Northern Ireland school children become refugees

Northern Ireland school children become refugees

By staff writers
15 Jun 2009

School children in a Northern Ireland school which was set up to break down barriers between Protestant and Catholic children, are to become refugees for a day as they learn about life as asylum-seekers.

Primary 7 children from the Millennium Integrated Primary School in Saintfield, will be dressing up as refugees and attempting to flee from their homes, cross borders and secure asylum for themselves and their families to mark Refugee Week.

It will involve performance of a role-play school assembly for younger pupils, which the children have developed with the support of Amnesty International.

The children have also created a 'welcome pack' for children who are refugees or from overseas who might come to the school.
Amnesty International have been working with the school over recent months as part of the internationally recognised 'Lift Off' human rights education project. The school activities, which mark the start of Refugee Week in Northern Ireland, aims to highlight the positive contribution of refugees and asylum seekers.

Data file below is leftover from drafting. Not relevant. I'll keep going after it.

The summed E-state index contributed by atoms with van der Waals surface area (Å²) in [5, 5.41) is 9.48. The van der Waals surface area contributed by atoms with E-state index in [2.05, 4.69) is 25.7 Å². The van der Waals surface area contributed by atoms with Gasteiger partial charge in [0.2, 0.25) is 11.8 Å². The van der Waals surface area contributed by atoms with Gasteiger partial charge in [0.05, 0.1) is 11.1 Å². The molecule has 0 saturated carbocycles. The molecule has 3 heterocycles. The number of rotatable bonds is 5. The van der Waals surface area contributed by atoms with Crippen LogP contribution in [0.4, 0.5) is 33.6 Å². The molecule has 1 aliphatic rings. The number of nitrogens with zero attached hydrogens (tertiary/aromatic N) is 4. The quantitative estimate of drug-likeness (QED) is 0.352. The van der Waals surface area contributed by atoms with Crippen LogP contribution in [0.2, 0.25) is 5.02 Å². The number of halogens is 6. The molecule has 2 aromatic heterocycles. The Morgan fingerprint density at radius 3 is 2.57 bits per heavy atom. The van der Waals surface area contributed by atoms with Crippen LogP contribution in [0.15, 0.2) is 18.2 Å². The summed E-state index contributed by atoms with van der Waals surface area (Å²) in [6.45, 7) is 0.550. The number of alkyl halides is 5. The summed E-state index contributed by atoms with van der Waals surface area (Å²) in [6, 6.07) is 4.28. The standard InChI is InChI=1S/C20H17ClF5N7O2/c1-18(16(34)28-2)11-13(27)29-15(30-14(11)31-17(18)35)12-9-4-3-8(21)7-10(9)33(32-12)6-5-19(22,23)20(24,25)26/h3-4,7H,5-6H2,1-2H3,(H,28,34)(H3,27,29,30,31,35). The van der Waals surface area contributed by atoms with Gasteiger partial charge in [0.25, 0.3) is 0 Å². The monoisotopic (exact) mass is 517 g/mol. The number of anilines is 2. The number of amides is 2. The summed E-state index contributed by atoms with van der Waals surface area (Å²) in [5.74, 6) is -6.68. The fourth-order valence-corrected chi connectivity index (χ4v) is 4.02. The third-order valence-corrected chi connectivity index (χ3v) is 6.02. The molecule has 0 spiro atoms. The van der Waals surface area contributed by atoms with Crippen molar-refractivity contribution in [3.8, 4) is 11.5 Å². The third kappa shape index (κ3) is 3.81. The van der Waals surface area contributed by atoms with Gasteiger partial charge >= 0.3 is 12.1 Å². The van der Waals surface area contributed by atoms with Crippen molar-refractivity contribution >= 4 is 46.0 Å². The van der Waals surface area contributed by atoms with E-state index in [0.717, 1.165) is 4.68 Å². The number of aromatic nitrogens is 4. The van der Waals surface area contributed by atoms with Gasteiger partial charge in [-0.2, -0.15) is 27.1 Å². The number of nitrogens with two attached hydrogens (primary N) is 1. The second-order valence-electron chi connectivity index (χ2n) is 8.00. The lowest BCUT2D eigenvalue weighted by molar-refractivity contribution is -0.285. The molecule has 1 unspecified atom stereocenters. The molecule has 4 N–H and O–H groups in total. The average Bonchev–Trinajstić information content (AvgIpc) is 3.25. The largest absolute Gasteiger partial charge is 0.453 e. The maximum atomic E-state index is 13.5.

Barry Corrigan, Primary 7 teacher and Vice-Principal of the Millennium Integrated Primary School, said: “This project has been a tremendous learning experience for our children. In Northern Ireland we can lead pretty comfortable lives, not thinking too much about the problems face by others. Working with Amnesty International has enabled other pupils to imagine life as a refugee child and discover how much human rights really matter."

Stella Murray of Amnesty International said: "The Lift Off programme has been a huge success in primary schools throughout Northern Ireland. This project on refugees is one example of how it can be used to learn about human rights at home and around the world and can lead to practical outcomes, like the welcome pack the children at Millennium have created."

The school was opened in 2000 with just 10 pupils. Its enrolment currently stands at over 170 children.

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